There’s a new featurette for King Arthur, the Guy Ritchie-directed retelling of the Arthur legend, that highlights how star Charlie Hunnam’s training involved sometimes throwing 1,000 punches a day. It’s an interesting factoid and certainly shows how Warner Bros. is selling the movie as an intense action flick. But it also resonated with me as a writer.

Each word we put after the previous one, each sentence we string together and each paragraph we construct is a punch. We’re swinging left and right and just trying to connect. We’re hoping that this one is a little better than the ones that preceded it, that this one is going to connect with our audience in a way that previous ones might not have. We take stock of what’s before us, take aim and take our best shot, just hoping to make contact.

Some of us are better than others, to be sure. Most anyone can throw a punch, but only some have real talent to make that connection. It’s hard to really make an impact, though, and that’s where you can tell who really has the talent and who’s just throwing wild haymakers all around them with no rhyme, reason or training.

When a boxer enters the ring or a fighter enters the battle, the ideas is to hit the person in front of you. The best punches aren’t the ones that are thrown without care of where they land but the ones that are specifically directed to make the biggest impression. Similarly, the best writing has a very specific target in mind. I can say from experience that the best pieces I’ve ever written have been those where I had someone very specific in mind as the audience. I wanted it to connect with X person, or at least someone like them. Those are the punches that work best, not the ones launched indiscriminately into the world in the hope they land somewhere useful, though you’re not sure what that means.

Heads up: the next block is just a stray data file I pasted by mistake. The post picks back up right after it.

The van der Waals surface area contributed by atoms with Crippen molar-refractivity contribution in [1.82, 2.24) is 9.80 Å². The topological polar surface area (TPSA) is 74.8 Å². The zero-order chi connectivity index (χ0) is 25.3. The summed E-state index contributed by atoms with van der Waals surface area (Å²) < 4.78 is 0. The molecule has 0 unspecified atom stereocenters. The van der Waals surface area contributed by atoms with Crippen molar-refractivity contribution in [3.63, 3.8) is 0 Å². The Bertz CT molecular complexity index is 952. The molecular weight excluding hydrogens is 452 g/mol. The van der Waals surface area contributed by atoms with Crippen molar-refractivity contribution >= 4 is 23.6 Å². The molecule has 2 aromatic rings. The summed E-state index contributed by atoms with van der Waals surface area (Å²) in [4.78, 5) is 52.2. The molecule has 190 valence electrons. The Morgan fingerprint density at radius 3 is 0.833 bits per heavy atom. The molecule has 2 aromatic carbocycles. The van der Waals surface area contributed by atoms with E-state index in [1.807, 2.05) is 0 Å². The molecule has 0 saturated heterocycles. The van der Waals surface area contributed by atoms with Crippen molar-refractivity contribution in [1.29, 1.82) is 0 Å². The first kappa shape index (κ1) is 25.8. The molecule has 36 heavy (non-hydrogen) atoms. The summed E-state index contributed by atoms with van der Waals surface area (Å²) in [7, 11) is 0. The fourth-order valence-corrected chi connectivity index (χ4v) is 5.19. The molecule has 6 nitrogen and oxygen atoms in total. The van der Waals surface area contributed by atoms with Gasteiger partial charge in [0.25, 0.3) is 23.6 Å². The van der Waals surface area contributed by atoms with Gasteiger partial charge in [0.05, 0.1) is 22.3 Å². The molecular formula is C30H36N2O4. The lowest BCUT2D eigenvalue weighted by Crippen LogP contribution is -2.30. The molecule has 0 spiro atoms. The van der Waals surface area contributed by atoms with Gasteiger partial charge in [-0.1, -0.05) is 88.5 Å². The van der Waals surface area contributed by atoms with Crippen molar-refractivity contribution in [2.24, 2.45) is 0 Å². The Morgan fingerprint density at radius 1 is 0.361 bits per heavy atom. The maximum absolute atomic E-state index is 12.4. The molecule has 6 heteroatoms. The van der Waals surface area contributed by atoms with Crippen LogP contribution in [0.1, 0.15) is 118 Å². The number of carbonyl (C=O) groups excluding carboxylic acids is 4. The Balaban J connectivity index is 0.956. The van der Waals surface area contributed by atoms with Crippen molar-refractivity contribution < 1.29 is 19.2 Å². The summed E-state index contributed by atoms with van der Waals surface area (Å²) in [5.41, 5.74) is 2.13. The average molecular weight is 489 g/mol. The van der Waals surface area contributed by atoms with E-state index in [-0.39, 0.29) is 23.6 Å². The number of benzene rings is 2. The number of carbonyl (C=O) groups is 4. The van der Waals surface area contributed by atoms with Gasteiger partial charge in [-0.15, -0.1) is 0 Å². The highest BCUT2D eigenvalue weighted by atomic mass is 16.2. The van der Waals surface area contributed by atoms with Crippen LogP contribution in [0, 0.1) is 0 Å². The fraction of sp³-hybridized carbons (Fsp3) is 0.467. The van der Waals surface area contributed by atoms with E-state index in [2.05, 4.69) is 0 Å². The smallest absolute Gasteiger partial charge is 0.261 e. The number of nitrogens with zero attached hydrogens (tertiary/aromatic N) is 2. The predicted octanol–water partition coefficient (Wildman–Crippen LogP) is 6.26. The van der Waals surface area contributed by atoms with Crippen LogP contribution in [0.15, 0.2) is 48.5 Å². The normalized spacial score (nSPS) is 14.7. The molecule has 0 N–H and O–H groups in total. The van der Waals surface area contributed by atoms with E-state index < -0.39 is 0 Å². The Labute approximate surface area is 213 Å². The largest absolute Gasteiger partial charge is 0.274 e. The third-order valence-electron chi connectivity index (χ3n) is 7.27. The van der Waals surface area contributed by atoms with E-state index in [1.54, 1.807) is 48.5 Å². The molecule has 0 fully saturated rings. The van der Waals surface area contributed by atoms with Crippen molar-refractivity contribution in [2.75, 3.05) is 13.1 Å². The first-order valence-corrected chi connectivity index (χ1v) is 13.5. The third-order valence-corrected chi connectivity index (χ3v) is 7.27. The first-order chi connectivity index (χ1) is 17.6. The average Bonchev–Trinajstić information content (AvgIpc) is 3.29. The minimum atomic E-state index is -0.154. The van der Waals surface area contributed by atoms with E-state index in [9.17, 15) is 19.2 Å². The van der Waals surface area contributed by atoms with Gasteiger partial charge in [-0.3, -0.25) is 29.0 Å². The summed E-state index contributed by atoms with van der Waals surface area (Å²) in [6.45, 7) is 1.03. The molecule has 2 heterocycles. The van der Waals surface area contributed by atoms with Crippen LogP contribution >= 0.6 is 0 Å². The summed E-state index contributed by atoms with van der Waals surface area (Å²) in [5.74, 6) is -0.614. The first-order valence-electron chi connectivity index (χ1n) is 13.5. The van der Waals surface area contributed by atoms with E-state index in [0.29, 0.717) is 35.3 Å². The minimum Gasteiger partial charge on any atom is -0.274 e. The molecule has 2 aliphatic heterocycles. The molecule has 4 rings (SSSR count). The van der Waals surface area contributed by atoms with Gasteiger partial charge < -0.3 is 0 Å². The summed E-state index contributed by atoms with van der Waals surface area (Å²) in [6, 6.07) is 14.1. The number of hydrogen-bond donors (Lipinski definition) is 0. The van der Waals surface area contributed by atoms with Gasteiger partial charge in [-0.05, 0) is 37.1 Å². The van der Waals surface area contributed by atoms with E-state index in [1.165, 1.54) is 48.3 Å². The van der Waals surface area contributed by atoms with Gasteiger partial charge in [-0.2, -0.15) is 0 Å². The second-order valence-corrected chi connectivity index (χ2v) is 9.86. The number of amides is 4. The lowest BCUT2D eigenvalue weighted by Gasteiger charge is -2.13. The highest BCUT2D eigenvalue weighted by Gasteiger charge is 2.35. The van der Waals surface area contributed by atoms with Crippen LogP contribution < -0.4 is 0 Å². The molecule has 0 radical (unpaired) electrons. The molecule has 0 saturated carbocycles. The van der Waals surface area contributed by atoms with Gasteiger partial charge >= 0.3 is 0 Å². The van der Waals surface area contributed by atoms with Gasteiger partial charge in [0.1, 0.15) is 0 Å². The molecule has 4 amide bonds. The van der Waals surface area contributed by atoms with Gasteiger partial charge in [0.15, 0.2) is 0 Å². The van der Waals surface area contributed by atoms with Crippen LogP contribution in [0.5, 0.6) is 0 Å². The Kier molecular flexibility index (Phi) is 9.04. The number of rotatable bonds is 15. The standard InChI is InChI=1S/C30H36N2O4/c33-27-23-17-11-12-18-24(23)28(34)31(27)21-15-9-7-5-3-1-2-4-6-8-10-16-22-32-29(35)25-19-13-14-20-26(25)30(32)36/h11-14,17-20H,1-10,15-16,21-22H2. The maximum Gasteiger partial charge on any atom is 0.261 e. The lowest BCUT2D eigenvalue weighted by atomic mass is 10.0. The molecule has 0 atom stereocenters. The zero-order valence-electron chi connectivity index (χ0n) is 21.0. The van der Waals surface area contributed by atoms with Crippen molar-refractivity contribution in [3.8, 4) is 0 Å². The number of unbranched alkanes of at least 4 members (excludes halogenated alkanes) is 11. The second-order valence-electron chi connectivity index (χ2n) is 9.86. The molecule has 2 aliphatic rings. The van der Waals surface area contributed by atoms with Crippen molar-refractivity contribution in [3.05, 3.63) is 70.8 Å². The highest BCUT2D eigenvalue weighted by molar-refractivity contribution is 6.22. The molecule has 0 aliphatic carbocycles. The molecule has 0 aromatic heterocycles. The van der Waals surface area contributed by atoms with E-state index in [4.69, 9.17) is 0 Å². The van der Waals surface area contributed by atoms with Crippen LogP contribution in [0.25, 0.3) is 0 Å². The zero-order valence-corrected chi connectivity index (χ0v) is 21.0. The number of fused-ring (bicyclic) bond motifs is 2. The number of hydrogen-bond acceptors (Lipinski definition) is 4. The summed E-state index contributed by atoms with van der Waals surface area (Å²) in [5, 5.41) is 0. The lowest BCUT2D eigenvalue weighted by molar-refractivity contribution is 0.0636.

The idea that repetition leads to improvement isn’t a new one. Malcolm Gladwell certainly didn’t invent the concept, though he popularized it for a bit. It’s more about doing the same thing over and over again, though. It’s about learning a little something from each punch you throw, each word you write, that makes the next one better. Reviewing old work is rarely a pleasant experience for any writer, but it’s a useful exercise just like reviewing tapes of past fights or games or whatever it is you’re doing. There’s something from the past that will help you tomorrow.

Go throw your (metaphorical) punches and make what you’re doing today better than what you did yesterday.